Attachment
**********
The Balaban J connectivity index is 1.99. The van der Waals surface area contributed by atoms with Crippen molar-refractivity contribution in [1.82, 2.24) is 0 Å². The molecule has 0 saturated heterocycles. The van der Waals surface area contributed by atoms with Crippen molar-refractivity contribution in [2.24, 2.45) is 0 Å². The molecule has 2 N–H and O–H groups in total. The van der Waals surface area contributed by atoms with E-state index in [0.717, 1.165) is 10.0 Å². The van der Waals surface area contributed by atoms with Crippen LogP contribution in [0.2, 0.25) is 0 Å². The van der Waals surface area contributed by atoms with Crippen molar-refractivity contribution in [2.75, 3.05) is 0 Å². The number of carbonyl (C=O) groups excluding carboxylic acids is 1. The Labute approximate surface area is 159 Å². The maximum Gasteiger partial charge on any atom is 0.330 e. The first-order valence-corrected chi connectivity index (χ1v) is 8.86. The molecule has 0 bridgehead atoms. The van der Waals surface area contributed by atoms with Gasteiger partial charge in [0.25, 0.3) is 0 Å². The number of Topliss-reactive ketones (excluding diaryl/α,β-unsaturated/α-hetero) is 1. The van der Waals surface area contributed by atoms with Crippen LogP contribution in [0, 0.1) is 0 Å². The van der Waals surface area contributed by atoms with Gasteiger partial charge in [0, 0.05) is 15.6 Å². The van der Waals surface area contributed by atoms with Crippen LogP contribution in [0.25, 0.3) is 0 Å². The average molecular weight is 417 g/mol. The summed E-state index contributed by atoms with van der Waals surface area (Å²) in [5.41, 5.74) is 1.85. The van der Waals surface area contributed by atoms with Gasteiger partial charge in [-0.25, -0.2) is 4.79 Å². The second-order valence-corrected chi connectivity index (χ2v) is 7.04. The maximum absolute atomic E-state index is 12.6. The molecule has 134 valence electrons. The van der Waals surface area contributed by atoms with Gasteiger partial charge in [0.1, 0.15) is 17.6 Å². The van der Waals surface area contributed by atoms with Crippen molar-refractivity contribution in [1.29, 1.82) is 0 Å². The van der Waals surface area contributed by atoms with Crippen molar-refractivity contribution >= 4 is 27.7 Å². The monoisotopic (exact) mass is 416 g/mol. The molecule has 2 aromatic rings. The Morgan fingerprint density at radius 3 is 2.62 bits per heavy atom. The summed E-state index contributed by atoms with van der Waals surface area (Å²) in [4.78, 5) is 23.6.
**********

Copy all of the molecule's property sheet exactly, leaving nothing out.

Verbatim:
The Balaban J connectivity index is 1.99. The van der Waals surface area contributed by atoms with Crippen molar-refractivity contribution in [1.82, 2.24) is 0 Å². The molecule has 0 saturated heterocycles. The van der Waals surface area contributed by atoms with Crippen molar-refractivity contribution in [2.24, 2.45) is 0 Å². The molecule has 2 N–H and O–H groups in total. The van der Waals surface area contributed by atoms with E-state index in [0.717, 1.165) is 10.0 Å². The van der Waals surface area contributed by atoms with Crippen LogP contribution in [0.2, 0.25) is 0 Å². The van der Waals surface area contributed by atoms with Crippen molar-refractivity contribution in [2.75, 3.05) is 0 Å². The number of carbonyl (C=O) groups excluding carboxylic acids is 1. The Labute approximate surface area is 159 Å². The maximum Gasteiger partial charge on any atom is 0.330 e. The first-order valence-corrected chi connectivity index (χ1v) is 8.86. The molecule has 0 bridgehead atoms. The van der Waals surface area contributed by atoms with Gasteiger partial charge in [0.25, 0.3) is 0 Å². The number of Topliss-reactive ketones (excluding diaryl/α,β-unsaturated/α-hetero) is 1. The van der Waals surface area contributed by atoms with Crippen LogP contribution in [0, 0.1) is 0 Å². The van der Waals surface area contributed by atoms with Gasteiger partial charge in [0, 0.05) is 15.6 Å². The van der Waals surface area contributed by atoms with Crippen LogP contribution in [0.25, 0.3) is 0 Å². The average molecular weight is 417 g/mol. The summed E-state index contributed by atoms with van der Waals surface area (Å²) in [5.41, 5.74) is 1.85. The van der Waals surface area contributed by atoms with Gasteiger partial charge in [-0.25, -0.2) is 4.79 Å². The second-order valence-corrected chi connectivity index (χ2v) is 7.04. The maximum absolute atomic E-state index is 12.6. The molecule has 134 valence electrons. The van der Waals surface area contributed by atoms with Gasteiger partial charge in [0.1, 0.15) is 17.6 Å². The van der Waals surface area contributed by atoms with Crippen molar-refractivity contribution in [1.29, 1.82) is 0 Å². The van der Waals surface area contributed by atoms with Crippen molar-refractivity contribution >= 4 is 27.7 Å². The monoisotopic (exact) mass is 416 g/mol. The molecule has 2 aromatic rings. The Morgan fingerprint density at radius 3 is 2.62 bits per heavy atom. The summed E-state index contributed by atoms with van der Waals surface area (Å²) in [4.78, 5) is 23.6.